Figure 1 miRNAs and mRNAs with no statistically significant differences in the expression levels in different groups. The horizontal line in the middle of the figure represents the median, and the horizontal lines at both ends are Q25 and Q75. (AC) miRNAs with no statistically significant differences in the expression levels in different groups. (D) mRNAs with no statistically significant differences in the expression levels in different groups.

Figure 2 Comparison of miRNAs expression levels between patients with COVID-19 and healthy people at different stages. Three points on a line represent different periods of the same patient. *P < 0.05.

Prediction and Expression of Target Genes of miR-125b-5p and miR-155-5p

After detecting and analyzing the expression levels of 22 miRNAs selected in advance, only miR-125b-5p and miR-155-5 had statistically significant differences among each stage of COVID-19 (P < 0.05). Therefore, this study only predicted the target mRNA of those two miRNAs. The target genes finally determined for miR-125b-5p were BCL2, CDH5, DRAM2, ETS1, LIFR, STAT3, SUV39H1, TET2 and miR-155-5p were MSI2, TRIM32, TSPAN14, AAK1.

AAK1, MSI2, and SUV39H1 had Ct ≥ 35 in more than 80% of samples from COVID-19 patients and healthy individuals and therefore were not analyzed further. There was no significant difference in the expression of DRAM2, ETS1, and TSPAN14 among the four groups (P>0.05) (Figure 1). The expression of BCL2 and LIFR in the turn-negative stage and the recovery stage of COVID-19 was significantly decreased than those in healthy controls (P<0.05); the expression of TET2 in the acute stage and the recovery stage of COVID-19 was significantly decreased than those in healthy controls (P<0.05); the expression level of CDH5, STAT3, and TRIM32 was decreased gradually in the acute stage, the turn-negative stage and the recovery stage, and the differences in expression levels between each stage were statistically significant (P<0.05) (Figure 3).

Figure 3 Comparison of mRNAs expression levels between patients with COVID-19 and healthy people at different stages. Three points on a line represent different periods of the same patient. *P < 0.05.

Correlation Analysis of miRNA, mRNA and Laboratory Parameters

In this study, the correlation between miR-125b-5p, miR-155-5p, CDH5, STAT3, and TRIM32 of COVID-19 patients in three periods and laboratory parameters in corresponding periods was analyzed. Firstly, there was a significant correlation between miR-125b-5p and target genes CDH5, STAT3, miR-155-5p and target genes TRIM32 (P < 0.01). MiR-125b-5p, miR-155-5p, CDH5, STAT3, and TRIM32 were positively correlated with ALP, WBC, NE, CREA, IBIL, and TBIL (P < 0.05), and negatively correlated with PLT and LY (P < 0.05) (Figure 4).

Figure 4 Correlations between differential expression miRNA-mRNA and laboratory parameters. *P < 0.05, **P < 0.01, -: Not analyzed.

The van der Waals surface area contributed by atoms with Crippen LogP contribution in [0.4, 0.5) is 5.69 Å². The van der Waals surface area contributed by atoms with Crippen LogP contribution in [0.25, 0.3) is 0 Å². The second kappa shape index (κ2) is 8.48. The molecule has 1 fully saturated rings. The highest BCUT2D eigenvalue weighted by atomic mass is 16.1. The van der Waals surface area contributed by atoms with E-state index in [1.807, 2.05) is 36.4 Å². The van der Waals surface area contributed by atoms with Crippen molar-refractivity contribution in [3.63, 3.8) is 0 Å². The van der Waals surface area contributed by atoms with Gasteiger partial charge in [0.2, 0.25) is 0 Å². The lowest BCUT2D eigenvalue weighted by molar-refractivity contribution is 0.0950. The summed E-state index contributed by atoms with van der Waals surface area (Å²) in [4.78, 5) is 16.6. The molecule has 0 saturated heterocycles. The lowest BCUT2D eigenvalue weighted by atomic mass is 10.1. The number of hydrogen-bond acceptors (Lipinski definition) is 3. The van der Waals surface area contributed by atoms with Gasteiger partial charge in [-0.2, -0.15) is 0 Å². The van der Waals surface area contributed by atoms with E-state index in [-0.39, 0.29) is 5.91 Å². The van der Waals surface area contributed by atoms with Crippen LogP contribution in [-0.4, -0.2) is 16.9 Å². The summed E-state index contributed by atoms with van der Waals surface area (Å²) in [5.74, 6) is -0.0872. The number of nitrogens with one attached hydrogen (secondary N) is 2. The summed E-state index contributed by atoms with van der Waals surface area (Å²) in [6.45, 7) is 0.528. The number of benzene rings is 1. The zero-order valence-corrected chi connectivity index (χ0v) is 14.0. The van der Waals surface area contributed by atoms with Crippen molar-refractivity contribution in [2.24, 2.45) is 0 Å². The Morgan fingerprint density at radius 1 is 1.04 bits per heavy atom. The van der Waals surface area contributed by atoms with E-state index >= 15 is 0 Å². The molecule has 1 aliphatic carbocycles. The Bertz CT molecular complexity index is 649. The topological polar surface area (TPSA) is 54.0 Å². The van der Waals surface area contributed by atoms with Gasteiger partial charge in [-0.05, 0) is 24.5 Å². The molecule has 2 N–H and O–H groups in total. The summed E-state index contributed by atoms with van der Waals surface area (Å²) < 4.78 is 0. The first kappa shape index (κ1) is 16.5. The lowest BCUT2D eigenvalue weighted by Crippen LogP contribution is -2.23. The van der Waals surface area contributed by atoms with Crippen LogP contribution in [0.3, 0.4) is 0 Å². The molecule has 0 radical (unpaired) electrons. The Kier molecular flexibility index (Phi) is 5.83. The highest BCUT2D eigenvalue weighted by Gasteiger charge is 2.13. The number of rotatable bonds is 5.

Abbreviations: UA, uric acid; CREA, creatinine; UREA, urea nitrogen; TBIL, total bilirubin; DBIL, direct bilirubin; IBIL, indirect bilirubin; GGT, gamma-glutamyltransferase; ALP, alkaline phosphatase; WBC, leukocyte count; RBC, red blood cell count; PLT, platelet count; HGB, hemoglobin; NE, neutrophil count; LY, lymphocyte count; MONO, monocyte count.

Establishment of the Classification Tree Model

A classification tree model for predicting the course of COVID-19 was constructed with miR-125b-5p, miR-155-5p, CDH5, STAT3, and TRIM32 as independent variables, and three disease courses of COVID-19 and healthy individuals as dependent variables, with the growth method CAT. The final independent variables incorporated into the model were miR-125b-5p, miR-155-5p, STAT3, and TRIM32, and the accuracy of the model’s predictions was 100% (Table 2). The classification tree model includes 5 layers, 11 ordinary nodes, and 6 terminal nodes (Figure 5A). The AUC values of the models in the five validation sets were 0.873, 0.880, 0.878, 0.884, and 0.866, respectively, with a mean AUC of 0.876. The results indicated that the classification tree model was able to reliably distinguish the different disease courses.

Table 2 Accuracy Evaluation of Classification Tree Model

Figure 5 Classification tree model and ROC curve analysis of independent variables in the model. (A) 0: control, 1: recovery, 2: turn negative, 3: acute; (BD) ROC curves of miR-125b-5p, miR-155-5p, STAT3 and TRIM32 in identify and predict different stages of COVID-19.

ROC Curve Analysis

In order to evaluate the predictive efficacy of the expression levels of miR-125b-5p, mir-155-5p, STAT3, and TRIM32 as markers for predicting the course of COVID-19 in the model, ROC curve analysis was carried out in this study (Figure 5B–D). Our results showed that when used as a biomarker to predict the acute phase of COVID-19 disease, the AUCs of miR-125b-5p, miR-155-5p, STAT3, and TRIM32 were 1.000, 1.000, 0.824, and 0.707, respectively; when used to predict COVID-19 turn-negative, the AUC were 0.977, 0.816, 0.945, and 0.898, respectively; and when used to predict the end of recovery, the AUC is 0.984, 0.816, 0.902, and 1.000, respectively. More information can be found in Table 3.